Rumble sends viewers tumbling into disinformation

“I’m not really expect things to be what they were, ”Sarah says. “There is no turning back.” Sarah’s mother is a QAnon believer who discovered the conspiracy theory on YouTube. Now that YouTube has taken steps to regulate disinformation and conspiracy theories, a new site, Rumble, has taken its place. Sarah feels that the platform has taken her mother away from her.

Rumble is “just the worst things you can do on YouTube amplified, like 100 percent,” Sarah says. (Her name has been changed to protect her identity.) Earlier this year, her mother asked for help accessing Rumble when her favorite conservative content creators (from Donald Trump Jr. to “Patriot Streetfighter”) flocked to it. from YouTube to the site. Sarah quickly became one of 150,000 members of the QAnon Casualties support group as her mother tumbled deeper into the rabbit hole of dangerous conspiracy theory.

Between September 2020 and January 2021, monthly site visits in Rumble went from 5 million to 135 million; in April, they were just over 81 million. Sarah’s mother is one of those new Rumble users and, according to Sarah, now refuses to be vaccinated against Covid-19. Explaining her decision, Sarah says, her mother cites the dangerous anti-vax misinformation found in many videos on Rumble.

Rumble says he doesn’t promote disinformation or conspiracy theories, but simply takes a free speech approach to regulation. However, our research reveals that Rumble not only allowed disinformation to flourish on his platform, but he also actively recommended it.

If you search Rumble for ‘vaccine’, you’re three times more likely to receive recommended videos that contain misinformation about the coronavirus than specific information. One video per user TommyBX starring Carrie Madej – a popular voice in the anti-vax world – alleges, “It’s not just a vaccine; we are connected to artificial intelligence. Others claim without merit that the vaccine is lethal and has not been properly tested.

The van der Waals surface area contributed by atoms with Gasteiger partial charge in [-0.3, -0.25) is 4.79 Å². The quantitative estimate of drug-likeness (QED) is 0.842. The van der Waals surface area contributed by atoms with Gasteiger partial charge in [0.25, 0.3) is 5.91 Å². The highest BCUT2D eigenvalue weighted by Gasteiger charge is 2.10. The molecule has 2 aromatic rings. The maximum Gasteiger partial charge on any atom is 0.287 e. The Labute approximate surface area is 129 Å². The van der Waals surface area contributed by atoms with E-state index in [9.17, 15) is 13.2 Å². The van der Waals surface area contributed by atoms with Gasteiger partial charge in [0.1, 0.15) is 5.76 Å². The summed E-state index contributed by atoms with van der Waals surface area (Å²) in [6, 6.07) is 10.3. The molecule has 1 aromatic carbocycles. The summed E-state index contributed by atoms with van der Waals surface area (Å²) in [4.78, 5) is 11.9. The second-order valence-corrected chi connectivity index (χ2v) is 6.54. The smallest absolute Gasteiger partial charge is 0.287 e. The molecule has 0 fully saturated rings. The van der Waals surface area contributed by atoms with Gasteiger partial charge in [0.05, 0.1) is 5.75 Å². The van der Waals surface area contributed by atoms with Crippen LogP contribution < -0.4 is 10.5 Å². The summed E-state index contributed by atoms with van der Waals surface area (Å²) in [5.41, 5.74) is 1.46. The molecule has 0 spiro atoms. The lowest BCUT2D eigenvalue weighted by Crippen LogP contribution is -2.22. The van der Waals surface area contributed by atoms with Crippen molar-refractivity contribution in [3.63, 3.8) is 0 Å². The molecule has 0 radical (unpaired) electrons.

Even if you search for an unrelated term, “law,” our research shows you’re just as likely to receive a wrong recommendation on Covid-19 as not – about half of the recommended content is misleading. If you search for “election,” you’re twice as likely to receive a disinformation recommendation as factual content.

Courtesy of Ellie House, Isabelle Stanley and Alice Wright; Created with Datawrapper

The data underlying these findings were gathered over five days in February 2021. Using an adaptation of a coded first developed by Guillaume Chaslot (a former Google employee who worked on the YouTube algorithm), information was collected on the videos recommended by Rumble for five neutral words: “democracy”, “election”, “law “,” Coronavirus “and” vaccine “. The code was run five times for each word, on different days at different times, so the data reflected Rumble’s consistent recommendation algorithm.

Over 6,000 recommendations were analyzed manually. There may be disagreements over what can and cannot qualify as misinformation, so this investigation erred on the side of caution. For example, if a content creator said, “I’m not going to take the vaccine because I think there is strength be a tracking chip, ”the video was not called misinformation. Whereas if a video said “there is a tracking device in the vaccine ”, that was. Our conclusions are conservative.

Of the five search terms used, Rumble is more likely than not to recommend videos that contain incorrect information for “vaccine,” “election” and “law.” Even for the other two words “democracy” and “coronavirus,” the likelihood of Rumble recommending deceptive videos remains high.

This data was tracked almost a year after the start of the pandemic, after more than 3 million deaths worldwide made it much harder to argue that the virus is fake. It is possible that the search for ‘coronavirus’ on Rumble resulted in much more misinformation early in the pandemic.

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